Protecting yourself from hantavirus while spring cleaning.

Hantavirus & Spring Cleaning

As summer edges ever closer, health officials across the U.S. are urging people to protect themselves from the rare but potentially deadly hantavirus. And while the majority of human hantavirus infections remain concentrated in the American West, even states like Florida, Maine and Vermont have documented cases in recent years.

Hantavirus In Humans, State by State
Hantavirus State Map Courtesy CDC.

Of the 659 confirmed human cases seen in this country since 1993, 235 of them–more than 35%–have been fatal. If your weekend plans include cleaning up an attic, cellar, outbuilding or any other space where mice or other rodents may have overwintered, it’s important, say health experts, that you know how to protect yourself. Here are some tips from the Wyoming Department of Health, which has seen 14 cases in the past several years.

  • If the space you are cleaning out has been closed up for a while, air the space out for at least half an hour by opening up all doors and windows.
  • In any area that is dirty or dusty–or if you see any evidence of rodent activity–wear a respirator and gloves. Also consider shoe covers and overalls.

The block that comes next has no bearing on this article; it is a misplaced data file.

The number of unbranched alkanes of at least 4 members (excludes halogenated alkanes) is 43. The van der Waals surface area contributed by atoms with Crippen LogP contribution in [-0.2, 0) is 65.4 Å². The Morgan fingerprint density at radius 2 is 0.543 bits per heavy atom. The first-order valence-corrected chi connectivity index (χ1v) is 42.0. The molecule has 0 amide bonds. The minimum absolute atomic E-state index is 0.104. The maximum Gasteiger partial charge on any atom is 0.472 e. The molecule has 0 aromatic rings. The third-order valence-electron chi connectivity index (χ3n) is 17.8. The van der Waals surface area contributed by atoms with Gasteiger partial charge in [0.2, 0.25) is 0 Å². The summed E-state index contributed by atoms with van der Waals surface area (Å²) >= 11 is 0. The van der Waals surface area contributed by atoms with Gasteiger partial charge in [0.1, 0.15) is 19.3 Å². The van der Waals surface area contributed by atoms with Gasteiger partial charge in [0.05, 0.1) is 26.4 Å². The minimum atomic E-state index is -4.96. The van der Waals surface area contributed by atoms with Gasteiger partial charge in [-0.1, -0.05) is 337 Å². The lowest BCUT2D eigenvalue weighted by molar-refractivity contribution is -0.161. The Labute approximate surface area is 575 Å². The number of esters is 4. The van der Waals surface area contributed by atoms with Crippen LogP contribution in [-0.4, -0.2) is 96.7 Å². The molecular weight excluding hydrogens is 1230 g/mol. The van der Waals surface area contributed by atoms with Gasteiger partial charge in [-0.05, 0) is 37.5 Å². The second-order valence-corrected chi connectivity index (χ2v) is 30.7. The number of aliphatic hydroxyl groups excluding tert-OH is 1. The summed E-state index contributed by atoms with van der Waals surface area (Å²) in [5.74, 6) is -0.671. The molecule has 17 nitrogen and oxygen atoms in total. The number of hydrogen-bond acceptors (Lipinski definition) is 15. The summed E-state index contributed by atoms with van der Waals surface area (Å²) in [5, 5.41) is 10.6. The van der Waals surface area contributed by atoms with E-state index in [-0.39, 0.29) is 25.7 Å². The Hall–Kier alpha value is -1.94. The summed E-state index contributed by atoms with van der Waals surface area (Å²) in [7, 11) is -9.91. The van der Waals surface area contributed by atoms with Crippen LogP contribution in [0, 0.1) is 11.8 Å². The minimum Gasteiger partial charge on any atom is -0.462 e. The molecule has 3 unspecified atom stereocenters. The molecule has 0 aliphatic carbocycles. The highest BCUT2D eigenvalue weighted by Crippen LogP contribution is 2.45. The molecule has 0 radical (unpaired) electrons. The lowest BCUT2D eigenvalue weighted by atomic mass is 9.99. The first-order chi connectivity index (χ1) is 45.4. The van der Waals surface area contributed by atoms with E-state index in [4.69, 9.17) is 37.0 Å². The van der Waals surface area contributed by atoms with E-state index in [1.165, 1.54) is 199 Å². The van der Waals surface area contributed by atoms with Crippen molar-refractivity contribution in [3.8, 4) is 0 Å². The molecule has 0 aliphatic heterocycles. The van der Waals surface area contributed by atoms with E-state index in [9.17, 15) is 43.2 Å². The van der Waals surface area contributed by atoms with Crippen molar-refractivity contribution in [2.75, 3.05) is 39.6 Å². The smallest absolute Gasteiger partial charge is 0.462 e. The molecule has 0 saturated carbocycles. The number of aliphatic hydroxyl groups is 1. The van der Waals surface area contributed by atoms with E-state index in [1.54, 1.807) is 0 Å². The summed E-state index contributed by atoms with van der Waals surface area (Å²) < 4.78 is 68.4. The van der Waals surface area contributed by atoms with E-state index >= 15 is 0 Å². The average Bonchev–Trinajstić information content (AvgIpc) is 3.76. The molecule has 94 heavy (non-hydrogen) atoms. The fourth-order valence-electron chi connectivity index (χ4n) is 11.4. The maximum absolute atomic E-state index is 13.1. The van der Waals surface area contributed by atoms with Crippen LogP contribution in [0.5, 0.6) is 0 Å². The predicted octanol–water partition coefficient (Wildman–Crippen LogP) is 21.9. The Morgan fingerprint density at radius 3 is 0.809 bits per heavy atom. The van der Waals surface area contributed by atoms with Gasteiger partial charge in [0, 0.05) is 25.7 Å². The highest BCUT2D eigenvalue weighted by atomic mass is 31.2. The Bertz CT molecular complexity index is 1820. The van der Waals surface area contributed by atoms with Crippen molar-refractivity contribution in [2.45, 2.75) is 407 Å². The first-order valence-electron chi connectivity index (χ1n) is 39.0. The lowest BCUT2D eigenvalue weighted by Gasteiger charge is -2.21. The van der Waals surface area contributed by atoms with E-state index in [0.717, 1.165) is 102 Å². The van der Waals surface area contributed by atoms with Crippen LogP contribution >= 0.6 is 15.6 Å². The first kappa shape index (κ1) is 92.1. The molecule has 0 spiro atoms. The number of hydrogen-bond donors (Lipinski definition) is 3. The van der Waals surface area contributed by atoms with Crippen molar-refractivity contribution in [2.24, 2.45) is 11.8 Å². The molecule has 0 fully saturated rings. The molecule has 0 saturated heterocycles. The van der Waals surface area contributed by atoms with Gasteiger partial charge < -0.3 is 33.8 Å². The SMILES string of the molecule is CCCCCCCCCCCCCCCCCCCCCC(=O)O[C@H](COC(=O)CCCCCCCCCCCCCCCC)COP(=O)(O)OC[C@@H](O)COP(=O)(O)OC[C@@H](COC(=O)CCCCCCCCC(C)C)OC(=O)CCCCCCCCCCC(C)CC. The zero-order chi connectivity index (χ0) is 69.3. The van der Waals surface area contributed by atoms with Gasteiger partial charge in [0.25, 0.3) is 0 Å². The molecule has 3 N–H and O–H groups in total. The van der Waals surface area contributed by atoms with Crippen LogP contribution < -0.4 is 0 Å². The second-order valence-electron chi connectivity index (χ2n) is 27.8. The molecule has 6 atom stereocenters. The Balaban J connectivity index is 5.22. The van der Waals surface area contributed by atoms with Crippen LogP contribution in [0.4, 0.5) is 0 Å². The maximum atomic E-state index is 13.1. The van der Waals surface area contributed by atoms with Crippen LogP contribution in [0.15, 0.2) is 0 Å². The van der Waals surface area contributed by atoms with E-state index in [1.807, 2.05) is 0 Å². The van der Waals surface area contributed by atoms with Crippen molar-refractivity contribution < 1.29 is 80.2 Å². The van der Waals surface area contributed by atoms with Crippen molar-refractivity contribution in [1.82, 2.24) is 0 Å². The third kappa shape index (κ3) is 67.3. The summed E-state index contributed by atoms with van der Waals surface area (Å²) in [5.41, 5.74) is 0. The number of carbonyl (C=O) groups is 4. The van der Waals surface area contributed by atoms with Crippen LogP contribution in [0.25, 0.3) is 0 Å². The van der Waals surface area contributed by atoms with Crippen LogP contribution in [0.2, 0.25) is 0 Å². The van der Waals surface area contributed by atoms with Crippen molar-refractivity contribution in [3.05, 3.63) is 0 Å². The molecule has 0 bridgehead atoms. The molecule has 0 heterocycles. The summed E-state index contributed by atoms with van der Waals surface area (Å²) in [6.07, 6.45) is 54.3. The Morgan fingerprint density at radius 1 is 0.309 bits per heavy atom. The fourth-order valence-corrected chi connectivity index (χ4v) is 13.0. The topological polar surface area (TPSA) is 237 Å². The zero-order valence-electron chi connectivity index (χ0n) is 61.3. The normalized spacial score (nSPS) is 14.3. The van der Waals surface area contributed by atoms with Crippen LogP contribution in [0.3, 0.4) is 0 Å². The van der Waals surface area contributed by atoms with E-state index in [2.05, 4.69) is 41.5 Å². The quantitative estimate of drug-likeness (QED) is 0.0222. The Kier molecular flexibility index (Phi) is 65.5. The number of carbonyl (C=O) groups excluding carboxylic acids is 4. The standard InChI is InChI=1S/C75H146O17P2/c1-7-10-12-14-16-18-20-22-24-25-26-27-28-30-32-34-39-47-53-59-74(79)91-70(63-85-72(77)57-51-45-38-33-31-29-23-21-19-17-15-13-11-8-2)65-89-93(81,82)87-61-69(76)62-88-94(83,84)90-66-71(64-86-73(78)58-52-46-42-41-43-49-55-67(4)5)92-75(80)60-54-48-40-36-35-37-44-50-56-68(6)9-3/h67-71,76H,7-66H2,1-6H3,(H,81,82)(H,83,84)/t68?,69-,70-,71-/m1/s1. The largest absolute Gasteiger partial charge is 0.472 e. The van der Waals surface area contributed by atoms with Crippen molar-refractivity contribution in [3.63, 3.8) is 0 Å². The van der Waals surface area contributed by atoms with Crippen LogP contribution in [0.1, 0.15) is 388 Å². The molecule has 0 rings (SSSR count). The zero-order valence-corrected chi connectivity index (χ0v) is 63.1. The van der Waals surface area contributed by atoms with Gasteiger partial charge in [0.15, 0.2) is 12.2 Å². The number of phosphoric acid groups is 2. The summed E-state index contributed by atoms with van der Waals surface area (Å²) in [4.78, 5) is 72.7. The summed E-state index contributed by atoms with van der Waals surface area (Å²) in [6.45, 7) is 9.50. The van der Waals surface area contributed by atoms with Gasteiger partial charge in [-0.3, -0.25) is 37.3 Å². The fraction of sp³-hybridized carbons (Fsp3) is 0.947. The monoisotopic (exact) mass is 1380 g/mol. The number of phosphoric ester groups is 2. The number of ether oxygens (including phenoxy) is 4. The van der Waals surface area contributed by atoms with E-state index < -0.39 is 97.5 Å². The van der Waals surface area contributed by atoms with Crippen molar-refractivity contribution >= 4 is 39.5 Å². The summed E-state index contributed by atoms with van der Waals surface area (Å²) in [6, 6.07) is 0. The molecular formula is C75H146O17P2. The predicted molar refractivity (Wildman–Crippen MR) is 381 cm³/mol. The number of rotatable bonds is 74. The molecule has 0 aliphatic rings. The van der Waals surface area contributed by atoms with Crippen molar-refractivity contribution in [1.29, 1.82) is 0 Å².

• When you find rodent droppings or urine stains, soak it with a disinfectant cleaner and use a generous wad of paper toweling to pick up the mess.

The agency recommends 1.5 cups of bleach in a gallon of water as a disinfectant. And, of course, you should not sweep or vacuum any potentially contaminated area until it has been properly disinfected.

Rodents known to carry hantavirus include:

  • Cotton Rat
  • Deer Mouse
  • Rice Rat
  • White-footed Mouse

When mapped together, the combined range of these animals shows at least the potential for hantavirus to exist in every U.S. state except Hawaii. Even Alaska, which has documented no confirmed human cases to date, plays host to rodents that have tested positive for the virus.


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